There are few things more American than the theme park. The nation counts over 400 from coast to coast, which are home to more than 30,000 attractions and host over 375 million visitors a year. For decades, the undisputed kingpin of the theme park world was Walt Disney World in Orlando, Florida (and before that, Disneyland in Anaheim, Calif.).
Few could rival the seemingly limitless creativity of Disney’s imagineers, their ability to bring beloved stories and characters to life and their futuristic tech innovation. Today, the park averages 52 million visitors a year, which is twice as many as America’s capital city – a cultural statement in and of itself.
Disney’s dominance was only rivalled by Universal Orlando, which opened in 1990 and focused on the magic of film and entertainment. Where Disney had Mickey, Cinderella, Peter Pan and Winnie the Pooh, Universal touted Jaws, King Kong, Spider-Man and E.T. While Disney’s attractions stayed committed to animatronics, Universal experimented with high-tech simulators and 3D tech. The two behemoths traded jabs with new rides, fireworks spectaculars, intellectual property acquisitions and international expansions, but Disney’s crown was never really threatened until Universal decided to fight magic with magic.
The Wizarding World of Harry Potter, an immersive land like no other where dragons breathe fire down Diagon Alley, shop windows come to life and a large-scale replica of Hogwarts throws shade at Cinderella’s castle, was the opening shot in what’s now a full-on arms race.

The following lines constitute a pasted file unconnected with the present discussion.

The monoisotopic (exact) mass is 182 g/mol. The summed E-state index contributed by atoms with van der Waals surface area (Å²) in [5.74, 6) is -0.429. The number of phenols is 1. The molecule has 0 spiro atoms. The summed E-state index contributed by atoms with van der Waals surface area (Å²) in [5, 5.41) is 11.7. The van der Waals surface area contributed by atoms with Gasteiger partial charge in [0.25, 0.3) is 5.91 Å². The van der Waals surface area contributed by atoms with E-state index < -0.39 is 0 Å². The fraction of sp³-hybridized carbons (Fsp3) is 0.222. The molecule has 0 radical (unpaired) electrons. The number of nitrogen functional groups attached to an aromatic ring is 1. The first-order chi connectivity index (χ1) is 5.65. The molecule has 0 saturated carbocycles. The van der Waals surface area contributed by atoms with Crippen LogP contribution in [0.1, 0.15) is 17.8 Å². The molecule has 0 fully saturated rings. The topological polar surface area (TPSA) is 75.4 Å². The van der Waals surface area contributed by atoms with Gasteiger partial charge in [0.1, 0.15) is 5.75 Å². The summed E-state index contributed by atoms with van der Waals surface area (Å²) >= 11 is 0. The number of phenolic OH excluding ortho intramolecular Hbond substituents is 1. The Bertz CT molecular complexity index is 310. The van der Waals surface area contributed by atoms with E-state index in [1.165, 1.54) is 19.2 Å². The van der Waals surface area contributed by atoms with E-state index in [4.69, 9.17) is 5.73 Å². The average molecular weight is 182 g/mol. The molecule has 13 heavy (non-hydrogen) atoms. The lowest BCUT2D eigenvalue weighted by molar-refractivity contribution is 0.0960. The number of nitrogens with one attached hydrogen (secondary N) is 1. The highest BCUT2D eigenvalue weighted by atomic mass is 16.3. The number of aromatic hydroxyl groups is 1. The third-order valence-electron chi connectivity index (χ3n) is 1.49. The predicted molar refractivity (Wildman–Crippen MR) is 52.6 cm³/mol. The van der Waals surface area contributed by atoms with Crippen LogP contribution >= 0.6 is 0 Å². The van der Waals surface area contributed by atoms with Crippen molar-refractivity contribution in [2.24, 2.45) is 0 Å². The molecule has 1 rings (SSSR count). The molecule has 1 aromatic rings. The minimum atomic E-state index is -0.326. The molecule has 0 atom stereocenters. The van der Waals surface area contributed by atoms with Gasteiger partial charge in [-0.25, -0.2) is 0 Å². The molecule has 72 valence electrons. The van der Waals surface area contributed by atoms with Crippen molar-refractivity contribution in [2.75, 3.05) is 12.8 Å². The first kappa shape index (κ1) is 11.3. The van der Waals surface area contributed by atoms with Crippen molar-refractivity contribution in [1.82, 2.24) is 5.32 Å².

Disney answered this May with its much-hyped Pandora – The World of Avatar, which features life-size floating mountains and waterfalls, an Avatar Flight of Passage 3-D simulation ride (which engages all the senses from smell to touch) and their most advanced animatronic yet in Na’vi River Journey. When the sun goes down, the landscape transforms, revealing an entirely new bioluminescent world with glowing footpaths and otherworldly fauna.
In response, Universal said, “Hold my Butterbeer,” and opened Volcano Bay the very same week. It’s their first water park to rival Disney’s splashy offerings complete with proprietary technology that aims to eliminate lines altogether. In a show of the biz’s new cutthroat nature, Disney and Universal scheduled advance media previews on the exact same day, forcing reporters to choose between the two.